U.S. Water News Online
BOISE, Idaho -- It's not immediately obvious this city was
built in a semi-arid basin of sagebrush and bunch grass.
These days, huge green lawns surround corporate buildings;
towering oaks and maples shelter Boise's scenic old neighborhoods. A
river runs through it all with poplars on the banks.
But Boise gets only about 12 inches of precipitation per year. Now
various gardening and water-conservation groups are trying to return
the city's landscape to its desert-like roots for both practical and
A nursery that features only drought-tolerant plants recently
opened in Boise. The nonprofit Idaho Rivers United is offering grants
to homeowners who want to tear up their thirsty Kentucky bluegrass
and replace it with water-thrifty native plants. Idaho Botanical
Garden and United Water holds classes on drought-tolerant gardening.
And a new group called the Arid Gardening Alliance is bringing
together landscape architects, botanists, and others who want to
teach Boise residents there are low-water landscaping options beyond
rocks and cactus.
"Using the native plant palette would be a huge step in honoring
this area we live in -- a beautiful place," said Katie Wilde, a
landscape designer who helped form the alliance. "There is so much
unique character out there."
History has it that Boise was named in the 1880s by French
settlers who were thrilled to see trees (and exclaimed "Le Bois,"
meaning wood, or forest). They were likely referring to the riverbank
poplars -- the area's only native trees.
The settlers who followed brought their own plant varieties from
home, and now it's not just the fast-food restaurants and other chain
stores that give Boise that look so familiar to other U.S. cities.
With carpets of acorns decorating the ground in the fall and the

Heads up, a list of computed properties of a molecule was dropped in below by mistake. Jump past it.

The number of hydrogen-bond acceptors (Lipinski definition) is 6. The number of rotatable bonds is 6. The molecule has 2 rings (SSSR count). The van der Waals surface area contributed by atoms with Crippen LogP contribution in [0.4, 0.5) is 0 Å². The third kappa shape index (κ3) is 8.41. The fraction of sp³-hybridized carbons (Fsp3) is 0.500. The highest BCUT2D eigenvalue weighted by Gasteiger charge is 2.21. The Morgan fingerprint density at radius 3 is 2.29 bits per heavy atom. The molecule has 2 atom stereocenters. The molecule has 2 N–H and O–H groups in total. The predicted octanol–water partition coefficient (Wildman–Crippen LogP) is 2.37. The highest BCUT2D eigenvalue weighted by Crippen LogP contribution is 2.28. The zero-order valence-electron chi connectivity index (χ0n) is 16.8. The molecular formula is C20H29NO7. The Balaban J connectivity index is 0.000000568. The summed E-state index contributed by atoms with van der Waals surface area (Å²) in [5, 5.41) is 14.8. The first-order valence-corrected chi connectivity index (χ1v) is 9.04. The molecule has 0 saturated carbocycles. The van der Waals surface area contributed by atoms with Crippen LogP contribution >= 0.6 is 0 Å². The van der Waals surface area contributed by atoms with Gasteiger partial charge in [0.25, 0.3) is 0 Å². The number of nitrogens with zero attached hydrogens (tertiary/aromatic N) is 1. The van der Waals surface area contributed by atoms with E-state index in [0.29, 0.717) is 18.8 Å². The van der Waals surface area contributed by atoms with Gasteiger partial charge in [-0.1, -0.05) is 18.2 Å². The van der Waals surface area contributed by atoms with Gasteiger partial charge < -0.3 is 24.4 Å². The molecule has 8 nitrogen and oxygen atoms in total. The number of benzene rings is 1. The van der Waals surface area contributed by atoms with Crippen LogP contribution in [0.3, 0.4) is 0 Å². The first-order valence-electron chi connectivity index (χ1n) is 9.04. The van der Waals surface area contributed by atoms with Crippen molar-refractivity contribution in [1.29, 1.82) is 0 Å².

always-popular rhododendrons and azaleas adding color to corporate
landscapes, Boise's plants also reflect what settlers missed about
life in the East.
"That's what the settlers knew; that's what they were comfortable
with," said Katie Wilde, a landscape architect with the Arid
Gardening Alliance. "Isn't that the idea behind chain stores? It's
the comfort of having familiar surroundings, regardless of where you
But those decades-old oaks, elms, flowering pears, lindens and
sugar maples need a lot of water, and that water is expensive.
"There are insects, there are diseases, but in my mind, the
biggest problem is water," said Dennis Matlock, who works for the
city's Community Forestry Department. "People are beginning to water
less and less. More homes are not owner-occupied; renters don't want
to go to the expense of paying for water."
Boise engineer Mike Stambulis got $2,000 from Idaho Rivers United
program last year to replace his lawn with about 60 local varieties.
"We had always had the idea to do more drought-tolerant plants; we
just didn't know how to do it," said Stambulis, who got technical
help from the Arid Gardening Alliance.
The arid gardening movement isn't new. The Denver Water utility
has held the trademark on Xeriscape -- a now nationally known
water-saving approach to landscape design -- for 25 years. The Denver
Botanic Gardens copyrighted the name Water-Smart Gardening in the
Last summer, the city of Flagstaff, Ariz., offered homeowners $500
to replace their lawn with rock or low-water plants.
Change has come slowly to Boise, where automatic sprinkler systems
have kept trees, lawns and shrubbery flourishing for decades. But
Idaho is growing faster than almost any other state in the country,
and farmers, fishermen, and other water users are competing for a
limited resource -- generating enough interest for the Arid Gardening
Alliance to come into being.
"People are skeptical; they say, `we love our lawns,"' said
Elizabeth Wasson, who helped start the group.
But nobody loves paying high water bills. And using native plants
is easier, said Panayoti Kelaidis, a spokesman for the Denver Botanic
Gardens. "One reason I try to encourage people to grow more arid
flora is that it's what surrounds us naturally, and it's
extraordinarily beautiful," he said. "Idaho is a land of sagebrush
and gaunt, dramatic mountains, and I think there's sort of an
aesthetic discord that occurs when people create an environment
that's alien from their natural environment."
That's what Diane Jones observed when she opened her new nursery,
which offers only drought-tolerant plants.
"Once we begin to look at and appreciate the natural landscape
that existed here before, we as a society become more inclined to
want to protect it," Jones said. "Understanding where you live, and
having an appreciation for where you live, translates into protecting
where you live."
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